Payá family to settle in South Florida like other Cubans, not seeking asylum
06/10/2013 4:24 PM
06/10/2013 4:47 PM
Seven relatives of the late Cuban dissident Oswaldo Payá who fled to Miami out of fear of government persecution will settle in South Florida like other Cuba arrivals and will not seek political asylum, family members and supporters said Monday.
That means some of the new arrivals will be able to return to Cuba, if needed to continue Payá’s work, and will feel safer while they push their allegations that government agents killed Payá almost a year ago, the relatives and supporters added.
Payá’s brother, Carlos, who lives in Spain, said the new Miami arrivals will not apply for asylum and spent Monday looking for housing, registering with the Social Security Administration and going through the normal arrival process for Cubans.
Five family members flew to Miami on Thursday: His widow, Ofelia Acevedo; daughter, Rosa Maria; son, Reinaldo; and Acevedo’s 86-year-old mother and a sister. A Payá sister and an aunt arrived May 30. His eldest son, Oswaldo, arrived earlier this year.
The relatives began applying for passports and visas about one month after Rosa Maria returned to Cuba on April 16 from a trip abroad, said Julio Hernandez, a Miami member of the dissident group founded by Payá, the Christian Liberation Movement (MCL).
During the two-month trip, Rosa Maria denounced her father’s death before the United Nations Human Rights Council in Switzerland, the Organization of American States in Washington and dozens of other audiences.
“There were continuous intimidations and harassments against the entire family” after Rosa María returned, Hernandez said, from midnight phone callers who shouted death threats and obscenities to the State Security agents who followed them almost everywhere they went.
The family was especially concerned about threats to Reinaldo, at 21 the youngest and therefore perhaps the most susceptible to government pressures, according to Hernandez. Reinaldo has been studying at the University of Havana.
And while Rosa Maria’s activism in the MCL and high-profile trip abroad is believed to have given her a bit of protection from government harassments, Reinaldo “did not have that kind of protection,” Hernandez told El Nuevo Herald.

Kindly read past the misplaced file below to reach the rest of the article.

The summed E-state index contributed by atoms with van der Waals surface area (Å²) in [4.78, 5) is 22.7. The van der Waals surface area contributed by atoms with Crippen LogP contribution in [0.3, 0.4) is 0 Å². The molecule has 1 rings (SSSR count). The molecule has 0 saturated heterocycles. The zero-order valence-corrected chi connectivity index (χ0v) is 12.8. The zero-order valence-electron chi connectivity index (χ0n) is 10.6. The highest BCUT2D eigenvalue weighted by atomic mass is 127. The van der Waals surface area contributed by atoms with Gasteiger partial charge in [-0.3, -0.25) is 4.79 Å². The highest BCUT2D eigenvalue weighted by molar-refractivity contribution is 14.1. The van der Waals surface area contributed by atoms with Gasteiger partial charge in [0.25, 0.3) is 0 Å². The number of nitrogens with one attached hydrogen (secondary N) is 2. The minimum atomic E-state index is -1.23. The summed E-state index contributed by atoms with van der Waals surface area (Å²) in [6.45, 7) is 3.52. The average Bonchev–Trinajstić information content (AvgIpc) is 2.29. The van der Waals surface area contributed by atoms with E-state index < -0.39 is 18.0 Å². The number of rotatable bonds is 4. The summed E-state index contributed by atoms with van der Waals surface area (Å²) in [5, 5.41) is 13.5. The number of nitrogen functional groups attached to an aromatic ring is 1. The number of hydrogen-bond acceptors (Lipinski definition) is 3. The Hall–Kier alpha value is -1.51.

By mid-May, the relatives were applying for passports and other documents they needed to leave the island, Hernandez added, but kept their plans quiet. It was not clear what documents they used to travel to Miami, because some are Spanish citizens.
Under the U.S. government’s so-called “dry-foot, wet-foot” policy holds, illegal Cuban migrants are returned to the island if they are intercepted at sea and those who set foot on U.S. territory cannot be sent back. One year and one day after their arrival, the migrants can obtain permanent U.S. residency under the Cuban Adjustment Act.
Payá’s relatives could return to the island under a new Cuban migration system in effect since Jan. 15. It allows Cubans to stay abroad for at least 24 months before they lose their residence on the island. After that, they need Havana’s permission to return.
The safety of Miami also may allow the family to finally file a long-threatened lawsuit against the Cuban government for Payá’s death in a Spanish court, Hernandez added. Payá obtained Spanish citizenship because his father was Spanish-born.
Payá and MCL activist Harold Cepero were killed in a July 22 car CRASH in eastern Cuba. Spanish politician Angel Carromero, who was driving, and another passenger, Swedish politician Jens Aaron Modig, survived with minor injuries.
A Cuban court ruled that Carromero lost control of the vehicle and crashed into a tree, and sentenced him to four years in prison. Carromero and Payá’s family say his vehicle was rammed from behind and forced off the road by another car carrying the State Security agents who always tailed the dissident anywhere he went.
“This family suffered a tragedy, a crime committed by the state,” Carlos Payá said by phone from Madrid.
Payá is best known for organizing the Varela Project, which collected more than 25,000 signatures demanding a referendum on freedom of speech and other civil rights. He was awarded the European Parliament’s Sakharov Prize for Freedom of Conscience in 2002 and was nominated several times for the Nobel Peace Prize.
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